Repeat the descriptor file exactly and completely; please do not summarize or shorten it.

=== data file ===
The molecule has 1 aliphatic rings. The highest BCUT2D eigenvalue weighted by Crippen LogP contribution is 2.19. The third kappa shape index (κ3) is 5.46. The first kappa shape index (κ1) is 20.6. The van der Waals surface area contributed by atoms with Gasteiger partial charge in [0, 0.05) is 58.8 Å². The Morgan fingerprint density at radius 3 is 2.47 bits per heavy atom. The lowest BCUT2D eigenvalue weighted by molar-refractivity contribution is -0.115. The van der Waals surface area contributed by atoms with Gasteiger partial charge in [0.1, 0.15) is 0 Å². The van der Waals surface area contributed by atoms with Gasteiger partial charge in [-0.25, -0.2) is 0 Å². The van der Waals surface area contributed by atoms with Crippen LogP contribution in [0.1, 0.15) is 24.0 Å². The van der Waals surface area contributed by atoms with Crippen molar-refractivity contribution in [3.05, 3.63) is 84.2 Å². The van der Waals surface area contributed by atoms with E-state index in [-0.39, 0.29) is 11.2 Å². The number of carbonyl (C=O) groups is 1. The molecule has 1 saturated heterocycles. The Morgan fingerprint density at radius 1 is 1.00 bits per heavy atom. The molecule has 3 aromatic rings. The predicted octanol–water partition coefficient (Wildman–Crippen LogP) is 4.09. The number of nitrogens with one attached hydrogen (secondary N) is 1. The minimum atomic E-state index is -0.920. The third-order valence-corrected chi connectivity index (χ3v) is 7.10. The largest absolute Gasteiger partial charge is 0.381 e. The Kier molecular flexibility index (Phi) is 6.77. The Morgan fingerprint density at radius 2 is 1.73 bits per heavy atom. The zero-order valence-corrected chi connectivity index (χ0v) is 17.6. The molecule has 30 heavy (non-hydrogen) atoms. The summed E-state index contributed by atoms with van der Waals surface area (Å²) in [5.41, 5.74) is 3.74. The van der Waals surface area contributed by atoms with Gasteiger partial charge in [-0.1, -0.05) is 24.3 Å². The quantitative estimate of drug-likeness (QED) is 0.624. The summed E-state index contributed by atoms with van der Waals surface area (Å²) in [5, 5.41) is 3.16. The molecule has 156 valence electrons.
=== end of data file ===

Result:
The molecule has 1 aliphatic rings. The highest BCUT2D eigenvalue weighted by Crippen LogP contribution is 2.19. The third kappa shape index (κ3) is 5.46. The first kappa shape index (κ1) is 20.6. The van der Waals surface area contributed by atoms with Gasteiger partial charge in [0, 0.05) is 58.8 Å². The Morgan fingerprint density at radius 3 is 2.47 bits per heavy atom. The lowest BCUT2D eigenvalue weighted by molar-refractivity contribution is -0.115. The van der Waals surface area contributed by atoms with Gasteiger partial charge in [0.1, 0.15) is 0 Å². The van der Waals surface area contributed by atoms with Gasteiger partial charge in [-0.25, -0.2) is 0 Å². The van der Waals surface area contributed by atoms with Crippen LogP contribution in [0.1, 0.15) is 24.0 Å². The van der Waals surface area contributed by atoms with Crippen molar-refractivity contribution in [3.05, 3.63) is 84.2 Å². The van der Waals surface area contributed by atoms with E-state index in [-0.39, 0.29) is 11.2 Å². The number of carbonyl (C=O) groups is 1. The molecule has 1 saturated heterocycles. The Morgan fingerprint density at radius 1 is 1.00 bits per heavy atom. The molecule has 3 aromatic rings. The predicted octanol–water partition coefficient (Wildman–Crippen LogP) is 4.09. The number of nitrogens with one attached hydrogen (secondary N) is 1. The minimum atomic E-state index is -0.920. The third-order valence-corrected chi connectivity index (χ3v) is 7.10. The largest absolute Gasteiger partial charge is 0.381 e. The Kier molecular flexibility index (Phi) is 6.77. The Morgan fingerprint density at radius 2 is 1.73 bits per heavy atom. The zero-order valence-corrected chi connectivity index (χ0v) is 17.6. The molecule has 30 heavy (non-hydrogen) atoms. The summed E-state index contributed by atoms with van der Waals surface area (Å²) in [5.41, 5.74) is 3.74. The van der Waals surface area contributed by atoms with Gasteiger partial charge in [-0.1, -0.05) is 24.3 Å². The quantitative estimate of drug-likeness (QED) is 0.624. The summed E-state index contributed by atoms with van der Waals surface area (Å²) in [5, 5.41) is 3.16. The molecule has 156 valence electrons.